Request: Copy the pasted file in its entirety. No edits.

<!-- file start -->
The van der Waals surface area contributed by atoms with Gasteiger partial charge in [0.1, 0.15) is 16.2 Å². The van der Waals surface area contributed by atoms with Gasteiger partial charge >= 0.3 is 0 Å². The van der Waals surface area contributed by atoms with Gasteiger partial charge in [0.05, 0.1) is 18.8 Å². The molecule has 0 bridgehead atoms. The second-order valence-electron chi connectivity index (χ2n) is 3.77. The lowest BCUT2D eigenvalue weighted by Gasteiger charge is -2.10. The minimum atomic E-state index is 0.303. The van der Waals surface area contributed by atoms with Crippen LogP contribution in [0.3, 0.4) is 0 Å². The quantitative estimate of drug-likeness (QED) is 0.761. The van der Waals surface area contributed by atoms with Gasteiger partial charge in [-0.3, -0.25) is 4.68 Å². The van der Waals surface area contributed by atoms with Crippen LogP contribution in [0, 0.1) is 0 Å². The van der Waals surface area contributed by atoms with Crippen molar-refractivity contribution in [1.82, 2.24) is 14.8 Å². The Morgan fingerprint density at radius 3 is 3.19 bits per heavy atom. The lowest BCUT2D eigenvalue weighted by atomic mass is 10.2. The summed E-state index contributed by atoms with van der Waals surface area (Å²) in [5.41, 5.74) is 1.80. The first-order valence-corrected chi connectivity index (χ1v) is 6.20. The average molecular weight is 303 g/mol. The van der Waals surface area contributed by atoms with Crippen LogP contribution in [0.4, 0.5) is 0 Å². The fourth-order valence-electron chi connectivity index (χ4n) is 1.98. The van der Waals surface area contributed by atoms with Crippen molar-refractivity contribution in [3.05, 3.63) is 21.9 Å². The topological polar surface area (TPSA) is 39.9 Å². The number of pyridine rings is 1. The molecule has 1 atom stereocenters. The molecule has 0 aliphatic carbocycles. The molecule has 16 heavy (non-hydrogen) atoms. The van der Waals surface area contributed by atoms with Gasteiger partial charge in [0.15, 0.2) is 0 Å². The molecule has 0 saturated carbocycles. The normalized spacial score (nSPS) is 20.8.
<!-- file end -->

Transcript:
The van der Waals surface area contributed by atoms with Gasteiger partial charge in [0.1, 0.15) is 16.2 Å². The van der Waals surface area contributed by atoms with Gasteiger partial charge >= 0.3 is 0 Å². The van der Waals surface area contributed by atoms with Gasteiger partial charge in [0.05, 0.1) is 18.8 Å². The molecule has 0 bridgehead atoms. The second-order valence-electron chi connectivity index (χ2n) is 3.77. The lowest BCUT2D eigenvalue weighted by Gasteiger charge is -2.10. The minimum atomic E-state index is 0.303. The van der Waals surface area contributed by atoms with Crippen LogP contribution in [0.3, 0.4) is 0 Å². The quantitative estimate of drug-likeness (QED) is 0.761. The van der Waals surface area contributed by atoms with Gasteiger partial charge in [-0.3, -0.25) is 4.68 Å². The van der Waals surface area contributed by atoms with Crippen LogP contribution in [0, 0.1) is 0 Å². The van der Waals surface area contributed by atoms with Crippen molar-refractivity contribution in [1.82, 2.24) is 14.8 Å². The Morgan fingerprint density at radius 3 is 3.19 bits per heavy atom. The lowest BCUT2D eigenvalue weighted by atomic mass is 10.2. The summed E-state index contributed by atoms with van der Waals surface area (Å²) in [5.41, 5.74) is 1.80. The first-order valence-corrected chi connectivity index (χ1v) is 6.20. The average molecular weight is 303 g/mol. The van der Waals surface area contributed by atoms with Crippen LogP contribution in [0.4, 0.5) is 0 Å². The fourth-order valence-electron chi connectivity index (χ4n) is 1.98. The van der Waals surface area contributed by atoms with Crippen molar-refractivity contribution in [3.05, 3.63) is 21.9 Å². The topological polar surface area (TPSA) is 39.9 Å². The number of pyridine rings is 1. The molecule has 1 atom stereocenters. The molecule has 0 aliphatic carbocycles. The molecule has 16 heavy (non-hydrogen) atoms. The van der Waals surface area contributed by atoms with Gasteiger partial charge in [0.15, 0.2) is 0 Å². The molecule has 0 saturated carbocycles. The normalized spacial score (nSPS) is 20.8.